MANHATTAN, KAN. -- Roman Ganta, a professor of diagnostic medicine and pathobiology at Kansas State University, has been awarded a grant of $1,825,000 by the National Institutes of Health to figure out how to stop the tick-borne bacteria, Ehrlichia chaffeensis, from making animals and people sick.
This is the second grant of roughly the same size Ganta has received for this research.
Ehrlichia chaffeensis affects people and animals primarily in the southeastern and south central regions of the U.S. It is transmitted by the lone star tick. The resulting sickness, termed Ehrlichiosis, is hard to diagnose because its symptoms' similarities with other, more minor infections. Symptoms include headache, fever, malaise and muscle aches. For those with compromised immune systems, the bacterial infection could be fatal.
Though very few cases are reported -- around 1,500 since the Centers for Disease Control deemed it a disease of concern in the late 1980s -- Ganta estimates that as many as 50,000 people have actually contracted ehrlichia chaffeensis. Though relative to the nation's population that doesn't seem significant, the ensuing infection and symptoms can be serious, especially if untreated. As many as half of the patients diagnosed with ehrlichiosis require hospitalization.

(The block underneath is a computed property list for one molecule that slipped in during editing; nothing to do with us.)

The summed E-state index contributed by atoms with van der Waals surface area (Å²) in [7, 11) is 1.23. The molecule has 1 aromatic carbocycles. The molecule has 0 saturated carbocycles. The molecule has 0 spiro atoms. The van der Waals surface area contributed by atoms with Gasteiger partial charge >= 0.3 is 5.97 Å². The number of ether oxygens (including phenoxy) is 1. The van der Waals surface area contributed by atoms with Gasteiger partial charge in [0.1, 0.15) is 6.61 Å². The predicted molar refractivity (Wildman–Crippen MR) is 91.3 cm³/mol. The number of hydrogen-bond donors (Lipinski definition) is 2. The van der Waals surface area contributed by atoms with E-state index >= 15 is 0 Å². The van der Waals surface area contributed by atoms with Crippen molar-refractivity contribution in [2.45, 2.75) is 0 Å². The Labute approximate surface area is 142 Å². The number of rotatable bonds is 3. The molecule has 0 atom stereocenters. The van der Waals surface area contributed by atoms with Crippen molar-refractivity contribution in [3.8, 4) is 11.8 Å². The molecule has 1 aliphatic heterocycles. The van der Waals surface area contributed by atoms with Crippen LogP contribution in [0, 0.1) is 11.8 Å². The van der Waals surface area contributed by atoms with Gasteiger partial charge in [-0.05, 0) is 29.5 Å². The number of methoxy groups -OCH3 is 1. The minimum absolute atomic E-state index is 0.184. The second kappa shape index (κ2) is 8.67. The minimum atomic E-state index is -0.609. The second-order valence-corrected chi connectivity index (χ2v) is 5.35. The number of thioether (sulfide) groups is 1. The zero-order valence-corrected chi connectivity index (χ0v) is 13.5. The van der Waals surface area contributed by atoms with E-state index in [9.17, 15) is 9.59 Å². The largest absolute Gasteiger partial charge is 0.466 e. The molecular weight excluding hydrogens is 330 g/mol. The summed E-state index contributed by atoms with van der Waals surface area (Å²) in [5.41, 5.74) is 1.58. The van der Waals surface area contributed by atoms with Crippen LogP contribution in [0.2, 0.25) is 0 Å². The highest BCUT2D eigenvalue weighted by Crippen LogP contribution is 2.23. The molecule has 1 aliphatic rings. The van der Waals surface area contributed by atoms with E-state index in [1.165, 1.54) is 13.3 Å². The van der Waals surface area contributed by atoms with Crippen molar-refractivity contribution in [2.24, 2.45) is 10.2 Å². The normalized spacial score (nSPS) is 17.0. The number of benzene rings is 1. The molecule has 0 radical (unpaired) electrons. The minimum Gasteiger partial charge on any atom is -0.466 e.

This particular tick-borne pathogen is also unique because it circumvents the initial defenses of the immune system of the animal or human the tick bites, according to Ganta.
When bacteria enters the mammalian body the response is typically the same: the bacteria multiply and the immune system gears up, sending out its own organisms -- cells derived from white blood cells called macrophages -- to seek out and destroy the offender.
The average, healthy immune system can clear the body of most bacterial infections. But ehrlichia chaffeensis gets past that first line of defense, making the infection persist and the subsequent illness difficult
|Contact: Roman Ganta|
Kansas State University